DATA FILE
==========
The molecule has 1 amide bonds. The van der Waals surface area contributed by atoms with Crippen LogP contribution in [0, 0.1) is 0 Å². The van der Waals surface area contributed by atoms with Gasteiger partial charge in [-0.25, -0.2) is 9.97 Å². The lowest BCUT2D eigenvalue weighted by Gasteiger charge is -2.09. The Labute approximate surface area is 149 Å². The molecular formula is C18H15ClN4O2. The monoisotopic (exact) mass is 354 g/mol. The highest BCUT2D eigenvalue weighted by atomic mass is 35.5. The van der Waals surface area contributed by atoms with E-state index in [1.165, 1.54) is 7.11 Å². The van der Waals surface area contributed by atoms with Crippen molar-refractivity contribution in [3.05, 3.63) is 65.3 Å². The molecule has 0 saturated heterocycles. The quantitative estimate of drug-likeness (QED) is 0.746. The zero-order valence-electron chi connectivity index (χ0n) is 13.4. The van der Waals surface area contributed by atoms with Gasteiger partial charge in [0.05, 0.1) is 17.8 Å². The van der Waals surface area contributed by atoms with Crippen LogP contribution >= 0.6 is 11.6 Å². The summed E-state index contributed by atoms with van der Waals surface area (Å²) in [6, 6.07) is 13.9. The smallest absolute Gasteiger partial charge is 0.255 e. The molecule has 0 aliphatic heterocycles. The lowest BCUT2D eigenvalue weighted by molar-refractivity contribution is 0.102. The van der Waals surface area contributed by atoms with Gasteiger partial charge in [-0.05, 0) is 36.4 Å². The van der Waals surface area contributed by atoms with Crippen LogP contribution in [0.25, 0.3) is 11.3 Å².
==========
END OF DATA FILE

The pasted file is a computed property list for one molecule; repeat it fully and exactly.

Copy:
The molecule has 1 amide bonds. The van der Waals surface area contributed by atoms with Crippen LogP contribution in [0, 0.1) is 0 Å². The van der Waals surface area contributed by atoms with Gasteiger partial charge in [-0.25, -0.2) is 9.97 Å². The lowest BCUT2D eigenvalue weighted by Gasteiger charge is -2.09. The Labute approximate surface area is 149 Å². The molecular formula is C18H15ClN4O2. The monoisotopic (exact) mass is 354 g/mol. The highest BCUT2D eigenvalue weighted by atomic mass is 35.5. The van der Waals surface area contributed by atoms with E-state index in [1.165, 1.54) is 7.11 Å². The van der Waals surface area contributed by atoms with Crippen molar-refractivity contribution in [3.05, 3.63) is 65.3 Å². The molecule has 0 saturated heterocycles. The quantitative estimate of drug-likeness (QED) is 0.746. The zero-order valence-electron chi connectivity index (χ0n) is 13.4. The van der Waals surface area contributed by atoms with Gasteiger partial charge in [0.05, 0.1) is 17.8 Å². The van der Waals surface area contributed by atoms with Crippen LogP contribution >= 0.6 is 11.6 Å². The summed E-state index contributed by atoms with van der Waals surface area (Å²) in [6, 6.07) is 13.9. The smallest absolute Gasteiger partial charge is 0.255 e. The molecule has 0 aliphatic heterocycles. The lowest BCUT2D eigenvalue weighted by molar-refractivity contribution is 0.102. The van der Waals surface area contributed by atoms with Gasteiger partial charge in [-0.05, 0) is 36.4 Å². The van der Waals surface area contributed by atoms with Crippen LogP contribution in [0.25, 0.3) is 11.3 Å².